In the 25 years since Congress passed the Dietary Supplement Health and Education Act (DSHEA), the supplement industry has grown from cottage industry to multi-billion dollar global business.
Recent estimates put total worldwide sales of vitamins, minerals, proteins, amino acids, and herbal medicines at $124.8 billion in 2018, with a projected growth to $210 billion by 2026.
The North American market is by far the largest. Supplement sales in the US hit $42.6 billion last year, according to the research firm, Reports and Data.
The already burgeoning natural products sector has been turbocharged in recent years by consumer demand for cannabidiol (CBD) and other cannabis-derived products. In 2018, US CBD sales were estimated to be $390 million. But that was before passage of the Farm Bill legalizing cultivation of low-THC industrial hemp (a major source of CBD), and the decriminalization of hemp by the Drug Enforcement Agency. Industry-watchers project that CBD sales could scale to $20 billion by 2022.
Surging Sales, Straggling Regs
Rapid industry growth, the introduction of new ingredients, the globalization of the raw materials supply chain, the widespread use of genetically-modified ingredients, the emergence of ingredients produced via synthetic biology, and the growing threat of economically-motivated product adulteration are combining to challenge DSHEA in ways its original framers could not have envisioned.
An historic piece of legislation in its time, DSHEA essentially defined the concept of a “dietary supplement,” and in the process gave a formal identity to what had until then been a fragmented field—albeit a very popular one. Contrary to the oft-sung refrain that “supplements are unregulated,” DSHEA laid out a clear framework for oversight.
Under DSHEA, the federal government defined:
- Clear roles and discretionary authority for the Food & Drug Administration (FDA) and the Federal Trade Commission (FTC): FDA regulates manufacturing standards, quality assurance, permissible ingredients, product claims language, and scientific validation; FTC presides over truthfulness in advertising and marketing.
- Good Manufacturing Practices (GMPs): DSHEA includes guidelines and standards for everything from production procedures through management of consumer complaints.
- Pathway for New Dietary Ingredients: Companies wishing to introduce a new ingredient or novel combination must first notify the FDA, which has 75 days to review the ingredient(s) and determine safety.
- Labeling Requirements: The law defines rules for supplement labels, which must include a “Supplement Facts” panel detailing key ingredients, net quantity, serving size, manufacturer contact info, and a standardized disclaimer stating the product is not intended for prevention or treatment of disease.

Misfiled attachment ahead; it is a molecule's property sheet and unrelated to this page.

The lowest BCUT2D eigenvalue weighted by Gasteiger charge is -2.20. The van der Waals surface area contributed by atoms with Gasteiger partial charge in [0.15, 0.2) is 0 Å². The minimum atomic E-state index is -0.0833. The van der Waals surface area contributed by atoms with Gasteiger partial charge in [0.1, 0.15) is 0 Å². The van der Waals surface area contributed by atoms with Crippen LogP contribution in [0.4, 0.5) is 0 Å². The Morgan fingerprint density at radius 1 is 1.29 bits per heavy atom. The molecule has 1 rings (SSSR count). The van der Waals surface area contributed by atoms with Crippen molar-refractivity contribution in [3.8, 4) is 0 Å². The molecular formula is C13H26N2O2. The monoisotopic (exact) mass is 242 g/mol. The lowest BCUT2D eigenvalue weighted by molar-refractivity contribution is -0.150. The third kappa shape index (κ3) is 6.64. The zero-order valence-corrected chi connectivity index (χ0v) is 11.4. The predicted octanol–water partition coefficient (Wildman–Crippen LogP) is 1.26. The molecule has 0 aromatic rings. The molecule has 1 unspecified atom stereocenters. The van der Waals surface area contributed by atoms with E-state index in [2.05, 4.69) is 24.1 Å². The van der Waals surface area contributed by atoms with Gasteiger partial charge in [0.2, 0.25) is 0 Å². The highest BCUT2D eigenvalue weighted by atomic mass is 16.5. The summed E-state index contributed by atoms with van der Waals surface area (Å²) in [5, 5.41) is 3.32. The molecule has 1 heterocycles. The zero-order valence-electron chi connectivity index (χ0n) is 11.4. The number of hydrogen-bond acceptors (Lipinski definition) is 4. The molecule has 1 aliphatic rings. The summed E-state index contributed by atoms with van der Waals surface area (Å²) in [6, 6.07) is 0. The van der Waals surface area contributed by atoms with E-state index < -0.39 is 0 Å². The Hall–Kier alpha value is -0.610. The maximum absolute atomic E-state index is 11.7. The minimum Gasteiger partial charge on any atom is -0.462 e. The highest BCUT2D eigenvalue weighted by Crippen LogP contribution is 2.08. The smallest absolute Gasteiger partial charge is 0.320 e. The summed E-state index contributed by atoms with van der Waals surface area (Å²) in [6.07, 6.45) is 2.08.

- Rules for Permissible Product Claims: DSHEA clearly prohibits claims stating or implying that supplements can prevent or treat diseases, but permits—and actually encourages—Structure/Function claims describing these products in terms of how they support the health of specific organs or physiological processes.
- Requirements for Adverse Event Reporting: Though enforcement is spotty at best, the FDA does require supplement companies to report serious adverse events. It also stipulates criminal penalties for submission of false or misleading reports.
There’s no question DSHEA was a compromise—some would say a devil’s bargain. It permitted the then-young industry to legally advertise, while maintaining an inviolable line between supplements and pharmaceuticals by restricting the use of disease-based, symptom-oriented language that consumers and practitioners understand.
Movement Toward Revision
It is an imperfect law, and it has strong critics from all sides. Some feel DSHEA is weak and toothless, giving the industry far too much latitude. Others contend that it throttles truthful communication and discourages research. Few supplement companies are willing to invest millions in clinical trials that cannot be used for product marketing purposes.
But by and large, DSHEA has stood unchanged for more than two decades. Within its bounds, the dietary supplement and natural product industries have thrived. Despite grumbling from all corners, there have been no major steps toward revising it.
Until this year.
February, shortly before his resignation, then FDA Commissioner Scott Gottlieb announced the agency’s intention to “strengthen regulation of dietary supplements by modernizing and reforming FDAs oversight.”
He stressed that, “What was once a $4 billion industry comprised of about 4,000 unique products, is now an industry worth more than $40 billion, with more than 50,000 – and possibly as many as 80,000 or even more – different products available to consumers.”
While most companies act responsibly and ethically, Gottlieb held that the current regulations leave holes, “for bad actors to exploit the halo created by quality work of legitimate manufacturers to instead distribute and sell dangerous products that put consumers at risk. As the popularity of supplements has grown, so have the number of entities marketing potentially dangerous products or making unproven or misleading claims about the health benefits they may deliver.”